Chant West finally released its returns for superannuation funds for last month. Our growth fund smashed the median fund by 9.4% in March, courtesy of our aggressive move out of shares at the end of January. Our other funds also considerably outperformed their benchmarks.
And those results don’t include the “massaging” of unlisted asset valuations by many industry funds.
From Chant West:
Because unlisted assets are valued less frequently than their listed counterparts, some commentators are describing their current values as artificially high. We would argue that, on the contrary, unlisted valuations are generally a better representation of fair value than listed market valuations which are often influenced by investor sentiment. We know that listed markets tend to overshoot in good times and undershoot in bad times, so in a crisis this can drag prices down a lot further than where they should be…
…These revaluations have typically resulted in write-downs of between 6% and 10% for property and infrastructure [Nucleus: listed market losses were closer to 30%] and up to 15% for private equity. The reason those revaluations are not as dramatic as we’ve seen in listed markets is that the process is unemotional.
Let’s unpack that. I think the argument is that hypothetical prices based on numbers in a spreadsheet of an industry fund are more accurate than the billions of dollars traded on global markets. This means, if you are in an industry fund, your March superannuation contribution got to buy unlisted assets at a 20% premium to the same assets on the stock market. But your overpayment was unemotional.
Chant West goes on:
Once again, any performance comparison at the end of March must be treated with caution since some funds have devalued their unlisted assets, but others have not. We expect further revaluations over the next few months.
This means that any further contributions will also get to buy unlisted assets at inflated prices. And existing members can look forward to sub-standard returns for years as the unlisted assets are deflated over time.
Just to be clear, all of our funds are invested in liquid, traded blue-chip stocks, federal government bonds or cash. There is no shorting, no derivatives, no leverage. Just high-quality assets, completely visible down to the last cent. These assets are held by our investors in their own accounts, with only their own tax issues. There is no co-mingling of assets and tax liabilities as you see in a traditional superannuation fund.
Looking closer at our March Quarter Performance
As the Coronavirus crisis escalated in China, elsewhere January saw an acceleration of the Everything Rally, where all asset classes were appreciating: Equities, Commodities, Gold, and even Bonds. Given we already viewed valuations as stretched at the end of 2019, by January end we believed downside risks were significantly increasing and started to reposition into more defensive assets. The reports of a cluster of Coronavirus cases in Northern Italy in early February was our catalyst to move more take to a more significant defensive stance. The figure below shows our Tactical repositioning of the Growth Portfolio as a response and the March Quarter performance of that asset class for our investors. This flight to safety, especially US$ assets, meant our portfolios essentially weathered the precipitous drop over March.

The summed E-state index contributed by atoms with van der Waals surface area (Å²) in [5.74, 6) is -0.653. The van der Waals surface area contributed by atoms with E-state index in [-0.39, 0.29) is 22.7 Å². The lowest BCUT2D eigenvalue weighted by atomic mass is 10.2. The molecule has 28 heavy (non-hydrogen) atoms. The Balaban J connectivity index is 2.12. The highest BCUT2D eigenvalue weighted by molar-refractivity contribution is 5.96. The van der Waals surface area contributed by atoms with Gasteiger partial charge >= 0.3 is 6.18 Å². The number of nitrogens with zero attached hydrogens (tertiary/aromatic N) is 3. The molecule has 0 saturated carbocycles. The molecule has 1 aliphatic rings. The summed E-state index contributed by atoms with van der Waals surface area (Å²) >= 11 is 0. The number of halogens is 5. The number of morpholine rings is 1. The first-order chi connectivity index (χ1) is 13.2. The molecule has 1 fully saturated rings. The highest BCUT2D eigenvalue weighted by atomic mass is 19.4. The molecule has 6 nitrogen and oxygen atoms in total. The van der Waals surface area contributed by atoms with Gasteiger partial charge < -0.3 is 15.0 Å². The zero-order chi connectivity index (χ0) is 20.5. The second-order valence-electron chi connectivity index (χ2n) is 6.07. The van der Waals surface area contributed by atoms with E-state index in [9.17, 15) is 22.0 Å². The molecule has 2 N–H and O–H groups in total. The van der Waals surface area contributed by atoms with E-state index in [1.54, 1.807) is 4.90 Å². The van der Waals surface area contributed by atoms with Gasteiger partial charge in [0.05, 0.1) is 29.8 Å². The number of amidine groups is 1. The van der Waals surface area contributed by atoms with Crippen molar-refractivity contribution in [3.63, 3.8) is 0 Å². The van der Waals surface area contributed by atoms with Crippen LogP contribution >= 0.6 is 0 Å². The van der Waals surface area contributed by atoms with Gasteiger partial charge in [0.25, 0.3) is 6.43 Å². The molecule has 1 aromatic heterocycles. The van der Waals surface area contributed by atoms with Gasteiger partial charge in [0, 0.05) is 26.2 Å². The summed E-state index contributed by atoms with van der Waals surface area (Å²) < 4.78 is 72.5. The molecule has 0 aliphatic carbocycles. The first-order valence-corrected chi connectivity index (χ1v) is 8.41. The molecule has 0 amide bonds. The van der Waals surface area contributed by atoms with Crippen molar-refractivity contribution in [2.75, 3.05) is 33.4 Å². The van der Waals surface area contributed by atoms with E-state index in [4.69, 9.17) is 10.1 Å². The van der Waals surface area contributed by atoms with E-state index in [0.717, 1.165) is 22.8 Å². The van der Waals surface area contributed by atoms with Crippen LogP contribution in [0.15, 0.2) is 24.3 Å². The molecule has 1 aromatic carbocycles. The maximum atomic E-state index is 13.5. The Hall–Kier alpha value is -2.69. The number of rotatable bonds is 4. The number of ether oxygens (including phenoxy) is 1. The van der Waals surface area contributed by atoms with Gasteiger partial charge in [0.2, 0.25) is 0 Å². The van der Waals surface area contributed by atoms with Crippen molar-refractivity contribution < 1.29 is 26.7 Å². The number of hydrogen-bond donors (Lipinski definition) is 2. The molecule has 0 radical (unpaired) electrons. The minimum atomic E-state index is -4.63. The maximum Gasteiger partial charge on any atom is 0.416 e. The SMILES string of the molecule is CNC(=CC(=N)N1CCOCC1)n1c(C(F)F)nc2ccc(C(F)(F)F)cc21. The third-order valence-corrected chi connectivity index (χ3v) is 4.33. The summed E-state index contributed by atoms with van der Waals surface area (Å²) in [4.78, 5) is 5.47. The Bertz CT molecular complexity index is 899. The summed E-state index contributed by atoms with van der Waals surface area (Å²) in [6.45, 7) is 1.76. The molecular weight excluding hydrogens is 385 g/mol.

While our asset allocation sheltered our tactical portfolios, our stock selection targeting defensive sectors meant our Core International and Core Australian Portfolios outperformed their respective indexes. In the Core International portfolio, we shed our banks, airlines and logistic companies and up-weighted our Health Technology (Drugmakers), Non-Durables (tissue/hygiene product suppliers) and Gold producers. Our aversion to the Energy Sector also meant we were essentially unaffected by the Oil Price rout that also occurred over the period. The chart below shows the relative overweights and underweights of our Core International Portfolio vs the MSCI World ex-Australia. Overall our Core International Portfolio lost 1.4% over the March quarter vs -9.4% of the MSCI World ex-Australia.
We remain conservatively positioned with high cash balances to take advantage of the COVID-19 crisis when the time is right.
Our shopping list is ready and includes those firms we believe will benefit from the structural changes wrought by the virus.
Damien Klassen is Head of Investments at Nucleus Wealth.
The information on this blog contains general information and does not take into account your personal objectives, financial situation or needs. Past performance is not an indication of future performance. Damien Klassen is an authorised representative of Nucleus Wealth Management, a Corporate Authorised Representative of Nucleus Advice Pty Ltd – AFSL 515796.